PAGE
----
And here's more concept art, see more on my Goodreads page.

Whatcha Eatin'?

Saturday, September 7, 2013

Kali- Destroyer of Worlds: a dystopian horror/scifi novel

Go support my new Kickstarter project–Kali- Destroyer of Worlds

A gamma ray burst starts civilization crumbling, and a twelve year old girl must embrace her inner darkness to survive.

Sunday, September 23, 2012

A Question for Potential Republican Voters

What if these guys don't know as much as they make out, and end up as clueless and inept at governing as Bush was?

Would it have been worth it to crash our economy so a few billionaires can have a lower tax rate?

Sunday, July 1, 2012

Twisted Radicalism

Just recently someone near and dear to me called me a "twisted radical." Ever since then it has been eating at me, that label, and I thought I'd address it here.

The more I thought about it, the more I realized there's nothing twisted or radical about my beliefs, just their interpretation in the wider world and in the media. As a liberal progressive, I find this list to be pretty conclusive when it comes to my core beliefs, and I dare anyone to find the "twisted" or "radical" notions therein;
  • As the greatest nation on the the earth, I find it incredible we are the only industrialized nation without a national healthcare system. Twisted!

  • I'd like to take us back to Clinton-era tax rates, when we balanced the budget and everybody was rich as hell. Radical!

  • I don't think ANY group in America should be ostracized or deprived of rights, and at this time, that means the right to marry. Gay folks ought to have every liberty any non-gay folks have, and I can't see any rationale otherwise that still maintains the American sense of justice we all grew up with. Twisted! Radical!

  • Corporations are NOT people. The are faceless conglomerations of the hope of a lot of people to make money, not to go out and make a better nation/world. Investors rarely make the moral considerations of their dollars their top investment concern, whereas people regularly make moral choices that trump their potential for profit. One should be empowered, the other extricated from it's ruinous clutch on our national fortunes, and I leave it to my reader(s) to determine which group I'm referring do what. TWISTED!

  • Religion is pleasant, but should still, as our Founders maintained, be kept well away from politics. As Frank Herbert wrote;
    "When religion and politics travel in the same cart, the riders believe nothing can stand in their way. Their movement becomes headlong - faster and faster and faster. they put aside all thoughts of obstacles and forget that a precipice does not show itself to the man in a bland rush until it's too late."

  • Finally, some way must be found to get this tide of money out of politics, Citizens United cannot stand the test of time.
PS: Didn't even get into the Right's war on women's issues.

I guess I am a twisted radical after all, so be it.

Monday, April 16, 2012

New Rule for 2012

Thinking of a new rule for talking politics this year--in order to even begin you MUST be able to name three news sources you read/watch daily, and none of them can be a 24 hour news station.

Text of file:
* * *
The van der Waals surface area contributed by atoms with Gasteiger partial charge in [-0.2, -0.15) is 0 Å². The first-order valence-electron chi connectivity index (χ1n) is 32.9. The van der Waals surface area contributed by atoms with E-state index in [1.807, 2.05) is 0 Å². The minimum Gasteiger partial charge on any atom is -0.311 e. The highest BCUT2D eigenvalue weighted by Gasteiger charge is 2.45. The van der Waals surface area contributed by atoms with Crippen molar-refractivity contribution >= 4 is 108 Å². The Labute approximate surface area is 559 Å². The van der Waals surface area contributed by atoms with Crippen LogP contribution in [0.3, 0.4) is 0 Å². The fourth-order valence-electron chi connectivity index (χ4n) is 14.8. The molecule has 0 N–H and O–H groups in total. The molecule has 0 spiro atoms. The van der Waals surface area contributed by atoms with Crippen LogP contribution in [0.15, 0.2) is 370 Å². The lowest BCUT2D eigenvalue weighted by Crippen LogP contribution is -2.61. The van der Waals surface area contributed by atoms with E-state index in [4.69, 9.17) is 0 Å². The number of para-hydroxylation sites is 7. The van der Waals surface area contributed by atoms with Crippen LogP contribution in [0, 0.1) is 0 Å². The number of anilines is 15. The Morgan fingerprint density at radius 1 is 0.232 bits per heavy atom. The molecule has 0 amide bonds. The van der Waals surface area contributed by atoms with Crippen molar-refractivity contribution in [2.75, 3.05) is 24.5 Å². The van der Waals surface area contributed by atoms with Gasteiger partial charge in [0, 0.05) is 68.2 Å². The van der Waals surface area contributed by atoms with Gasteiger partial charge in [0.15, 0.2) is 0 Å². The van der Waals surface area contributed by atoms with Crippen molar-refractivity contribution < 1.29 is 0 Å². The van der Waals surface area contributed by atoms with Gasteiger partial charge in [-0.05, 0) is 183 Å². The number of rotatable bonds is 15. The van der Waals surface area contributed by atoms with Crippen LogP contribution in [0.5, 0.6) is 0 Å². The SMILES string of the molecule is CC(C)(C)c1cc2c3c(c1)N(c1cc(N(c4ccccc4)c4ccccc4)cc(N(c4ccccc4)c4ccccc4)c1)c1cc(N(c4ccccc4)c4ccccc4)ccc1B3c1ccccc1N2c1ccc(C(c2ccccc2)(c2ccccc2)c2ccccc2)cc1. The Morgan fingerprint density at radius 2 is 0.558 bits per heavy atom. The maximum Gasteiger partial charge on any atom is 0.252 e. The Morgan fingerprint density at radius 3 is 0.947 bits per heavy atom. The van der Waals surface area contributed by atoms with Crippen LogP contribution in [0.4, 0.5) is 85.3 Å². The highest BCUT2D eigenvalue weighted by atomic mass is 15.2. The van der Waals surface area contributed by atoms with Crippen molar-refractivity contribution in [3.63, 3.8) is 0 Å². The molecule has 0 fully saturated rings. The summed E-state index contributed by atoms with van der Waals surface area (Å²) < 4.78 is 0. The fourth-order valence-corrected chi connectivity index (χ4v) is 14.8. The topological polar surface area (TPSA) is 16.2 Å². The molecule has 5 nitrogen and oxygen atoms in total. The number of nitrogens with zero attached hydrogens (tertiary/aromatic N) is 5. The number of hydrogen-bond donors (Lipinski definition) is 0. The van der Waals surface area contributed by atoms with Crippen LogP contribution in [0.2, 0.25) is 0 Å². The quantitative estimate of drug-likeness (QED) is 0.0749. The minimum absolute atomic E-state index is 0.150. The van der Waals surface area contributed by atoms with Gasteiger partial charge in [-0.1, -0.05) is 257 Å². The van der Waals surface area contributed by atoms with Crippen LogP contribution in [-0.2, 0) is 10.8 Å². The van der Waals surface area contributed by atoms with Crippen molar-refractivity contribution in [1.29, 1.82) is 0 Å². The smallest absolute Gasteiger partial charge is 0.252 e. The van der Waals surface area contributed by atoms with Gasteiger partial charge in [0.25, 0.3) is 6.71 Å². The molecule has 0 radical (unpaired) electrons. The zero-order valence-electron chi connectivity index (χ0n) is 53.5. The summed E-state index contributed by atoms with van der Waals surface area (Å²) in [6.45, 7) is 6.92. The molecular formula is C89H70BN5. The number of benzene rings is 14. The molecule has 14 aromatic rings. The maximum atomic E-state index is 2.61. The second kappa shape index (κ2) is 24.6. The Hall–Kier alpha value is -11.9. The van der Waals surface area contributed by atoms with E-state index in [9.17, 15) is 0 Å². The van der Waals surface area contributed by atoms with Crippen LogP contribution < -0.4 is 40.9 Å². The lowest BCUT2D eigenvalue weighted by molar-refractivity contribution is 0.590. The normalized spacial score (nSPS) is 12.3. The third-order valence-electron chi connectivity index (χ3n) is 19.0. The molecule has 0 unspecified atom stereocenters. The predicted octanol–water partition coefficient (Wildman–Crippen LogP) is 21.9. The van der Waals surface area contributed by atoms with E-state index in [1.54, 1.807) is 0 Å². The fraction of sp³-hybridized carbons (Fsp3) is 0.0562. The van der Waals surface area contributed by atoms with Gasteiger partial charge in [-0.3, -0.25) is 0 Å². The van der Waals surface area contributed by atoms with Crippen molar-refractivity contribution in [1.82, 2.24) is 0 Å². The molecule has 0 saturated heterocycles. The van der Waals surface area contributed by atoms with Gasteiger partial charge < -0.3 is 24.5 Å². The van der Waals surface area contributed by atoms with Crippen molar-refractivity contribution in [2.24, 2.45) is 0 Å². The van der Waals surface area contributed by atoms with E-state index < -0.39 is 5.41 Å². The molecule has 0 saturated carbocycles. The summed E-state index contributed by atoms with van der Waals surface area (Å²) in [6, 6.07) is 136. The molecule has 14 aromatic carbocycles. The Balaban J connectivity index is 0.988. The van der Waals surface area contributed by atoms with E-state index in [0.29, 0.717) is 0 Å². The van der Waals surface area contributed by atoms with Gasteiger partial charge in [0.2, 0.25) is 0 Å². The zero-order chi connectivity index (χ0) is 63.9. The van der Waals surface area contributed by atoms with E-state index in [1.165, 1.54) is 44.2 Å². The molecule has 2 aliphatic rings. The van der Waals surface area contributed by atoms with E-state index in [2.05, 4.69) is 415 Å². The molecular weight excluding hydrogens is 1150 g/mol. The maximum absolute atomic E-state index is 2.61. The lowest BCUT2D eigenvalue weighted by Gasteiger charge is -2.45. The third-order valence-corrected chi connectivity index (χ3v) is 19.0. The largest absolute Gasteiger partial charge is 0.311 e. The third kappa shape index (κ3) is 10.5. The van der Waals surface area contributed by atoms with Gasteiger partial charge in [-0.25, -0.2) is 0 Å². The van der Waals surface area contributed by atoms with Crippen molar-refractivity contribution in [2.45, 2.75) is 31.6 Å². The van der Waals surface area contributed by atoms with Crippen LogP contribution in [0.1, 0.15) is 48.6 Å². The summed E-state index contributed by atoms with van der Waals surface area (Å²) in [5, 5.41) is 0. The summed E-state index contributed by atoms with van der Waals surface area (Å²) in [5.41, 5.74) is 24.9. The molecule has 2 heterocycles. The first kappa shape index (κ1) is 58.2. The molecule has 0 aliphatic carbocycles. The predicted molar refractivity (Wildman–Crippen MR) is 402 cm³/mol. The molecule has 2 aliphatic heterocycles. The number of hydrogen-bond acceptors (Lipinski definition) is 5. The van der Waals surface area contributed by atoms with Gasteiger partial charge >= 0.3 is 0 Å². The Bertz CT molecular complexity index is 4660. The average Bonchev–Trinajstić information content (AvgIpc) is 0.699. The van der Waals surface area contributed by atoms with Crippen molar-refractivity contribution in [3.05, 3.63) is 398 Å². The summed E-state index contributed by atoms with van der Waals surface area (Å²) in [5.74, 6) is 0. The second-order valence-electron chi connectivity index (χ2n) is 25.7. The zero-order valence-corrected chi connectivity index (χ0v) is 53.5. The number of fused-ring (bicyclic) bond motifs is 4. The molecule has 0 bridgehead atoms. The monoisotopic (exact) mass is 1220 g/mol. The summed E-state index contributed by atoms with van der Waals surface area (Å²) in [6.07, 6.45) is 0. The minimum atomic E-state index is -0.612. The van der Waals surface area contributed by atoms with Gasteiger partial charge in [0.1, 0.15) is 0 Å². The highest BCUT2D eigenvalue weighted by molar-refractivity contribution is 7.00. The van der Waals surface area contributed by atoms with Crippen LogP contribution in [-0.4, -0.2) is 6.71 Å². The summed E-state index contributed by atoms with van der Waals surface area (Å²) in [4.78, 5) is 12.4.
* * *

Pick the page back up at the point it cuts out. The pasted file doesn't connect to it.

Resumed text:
Proviso: CSPAN (or any of its spawn) = on the allowed list.

Saturday, March 3, 2012

Conservatives Need to Face Facts

Here's a few facts that are irrefutable, and the sooner the conservative political movement in America understands them, the better;

1. Woman are people, too.  Trying to bar contraceptive coverage while still covering Viagra, and using moral grounds to do so, just makes your misogyny plain for all the rest of us to see.

2. Gay people are people, also, and should have every right heterosexuals enjoy.  Too many states have passed laws legalizing same sex marriage to go back now.  Any holdouts are exposing themselves similarly as bigots and close minded assholes.

3. Rich people have to pay their fair share.  We collectively create America; it was not endowed on us by rich folks, nor did it trickle down.  It was built with the blood and sweat of rich and poor alike, and thus belongs to all of us, privileged or not.  To think those with wealth should get out of societal commitments like appropriate taxation is ludicrous.

4. Dumb people need to stay out of intelligent debates.  Face it, the future is here.  The time for the snake worshippers and astrologer types is fading.  Leave it to those who care, and have the capacity and will to learn the facts, to work governing.  Trying to govern has left the American Right looking like the bunch of money-hungry, judgmental, fact-deprived hypocrites they all seem to truly be.

5. Religion may be a way of life, guiding force, and all encompassing cop out for you, but for some, it just looks like a convenient way to justify wagging your finger is someone else's face and telling them how to live.  Try to remember that reason rules the day, now, for most of the rest of us, not any one particular god.  Praying doesn't turn on the lights, split the atom, or help us find the Higgs boson, so I don't see how it's going to affect anything else outside of wishful thinking for those who truly believe.  I get the same effect from being relentlessly cheerful, without the added benefit of religious guilt over "sins."